The game comes with effectively 3 full decks of cards: 1 deck of cards for the standard game, 1 deck of cards to enable you to play a fan-made version of the game, and 1 deck of round tall cards with enough cards for both the standard and fan-made games. The cards are pretty standard in terms of quality, but I’m definitely a fan of the art-work. The standard deck consists of 2x the numbers 1 through 9 in each of the three suits, and 4 dragons in each of three colours, for 66 cards total. The Tall Cards are a nice thick cardboard, which makes them stand out nicely from the deck of playing cards.
In addition to the rule-book, there’s also the separate hand-ranking aide that I mentioned above, which again was quite helpful. My only complaint here is that some of the hands shown could have been more helpful: For instance, the coloured picture for “4 Pretty Sisters” (i.e. 4 of a kind) shows all 4 cards having the same suit, which is not actually a requirement for that hand. As a result, there were a few times where it looked like a certain hand was more difficult to obtain than it actually was. A quick check of the hand-ranking in the final page of the rulebook cleared up this confusion, but it result in the players’ aide being slightly less helpful.
The game does not come with any form of chips/money, so you’ll have to supply your own. I prepared ahead of time and supplied little scraps of paper with various chores written on them (along with a monetary value), since that seemed much more authentic, but any form of poker chips/game money would do.

Theme:
There’s relatively few lines of dialogue and little screen time from which to base this game, but the designers here seem to have done a good job. While certainly helped by my paper-scraps-of-chores as chips, and then fact that everyone present was a Firefly fan, it definitely felt like we were playing the game depicted on the show. The artwork on the cards themselves was also helpful in this regard, matching the east-west-mix of the ‘Verse in general.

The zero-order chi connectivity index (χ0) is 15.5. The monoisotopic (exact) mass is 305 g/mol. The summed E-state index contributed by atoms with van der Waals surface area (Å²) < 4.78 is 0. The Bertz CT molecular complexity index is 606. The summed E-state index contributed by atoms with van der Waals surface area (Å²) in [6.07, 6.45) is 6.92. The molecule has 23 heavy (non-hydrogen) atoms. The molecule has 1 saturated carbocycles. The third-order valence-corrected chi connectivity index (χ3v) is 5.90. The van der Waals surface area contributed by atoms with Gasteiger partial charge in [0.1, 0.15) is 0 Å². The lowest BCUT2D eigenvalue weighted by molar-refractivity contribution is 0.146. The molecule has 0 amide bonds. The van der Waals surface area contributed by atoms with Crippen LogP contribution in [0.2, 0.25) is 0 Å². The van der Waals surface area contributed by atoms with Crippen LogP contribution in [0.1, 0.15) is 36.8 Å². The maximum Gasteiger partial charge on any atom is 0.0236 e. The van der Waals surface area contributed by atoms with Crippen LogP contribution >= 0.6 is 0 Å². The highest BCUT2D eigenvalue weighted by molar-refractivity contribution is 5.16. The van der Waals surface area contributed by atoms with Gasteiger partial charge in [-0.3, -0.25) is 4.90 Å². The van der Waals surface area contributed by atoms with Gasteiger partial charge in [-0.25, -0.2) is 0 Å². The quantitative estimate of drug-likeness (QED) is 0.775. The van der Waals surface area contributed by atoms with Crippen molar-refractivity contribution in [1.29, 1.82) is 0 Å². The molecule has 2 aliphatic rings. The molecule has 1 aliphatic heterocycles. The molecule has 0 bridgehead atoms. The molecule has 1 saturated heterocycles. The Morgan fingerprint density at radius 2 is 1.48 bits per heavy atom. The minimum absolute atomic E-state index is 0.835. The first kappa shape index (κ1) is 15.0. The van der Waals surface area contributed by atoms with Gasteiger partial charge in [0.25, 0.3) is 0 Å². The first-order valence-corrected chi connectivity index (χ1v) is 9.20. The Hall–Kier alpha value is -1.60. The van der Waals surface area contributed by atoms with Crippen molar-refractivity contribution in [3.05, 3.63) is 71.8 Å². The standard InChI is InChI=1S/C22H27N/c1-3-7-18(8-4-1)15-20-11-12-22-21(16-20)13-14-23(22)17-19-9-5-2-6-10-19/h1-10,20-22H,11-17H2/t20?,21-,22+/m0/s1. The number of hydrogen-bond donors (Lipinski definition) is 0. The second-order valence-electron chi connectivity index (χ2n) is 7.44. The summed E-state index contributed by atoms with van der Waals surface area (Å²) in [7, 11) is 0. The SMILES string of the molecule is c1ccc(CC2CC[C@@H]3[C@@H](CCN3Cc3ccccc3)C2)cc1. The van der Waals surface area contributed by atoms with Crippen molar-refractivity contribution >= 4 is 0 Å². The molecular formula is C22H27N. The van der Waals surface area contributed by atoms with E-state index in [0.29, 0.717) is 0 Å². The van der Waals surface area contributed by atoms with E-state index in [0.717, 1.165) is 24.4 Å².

Gameplay:
As you can guess, the game plays much like poker. Interestingly, however, we actually found that the best players at our table of 7 people were actually those least familiar with poker. Because of the difference in deck make-up, those of us familiar with various poker hands found that our rough mental calculations (such as the chances of getting a flush) were always off, which ended up giving the advantage to the newer players. While this would obviously dissipate with repeated plays, it at least removes a barrier to entry if you’re simply picking up the game for fun.
One other thing that will likely dissipate with repeated plays is the amount of time we spent consulting the hand rankings (player aide and last page of the rule book). With 3 different suits and 3 colours of dragon, there are a lot of different possibilities and variations. Most games, we effectively had a break in gameplay before each betting round while we passed around the ranking and tried to figure out what we had.

The Verdict: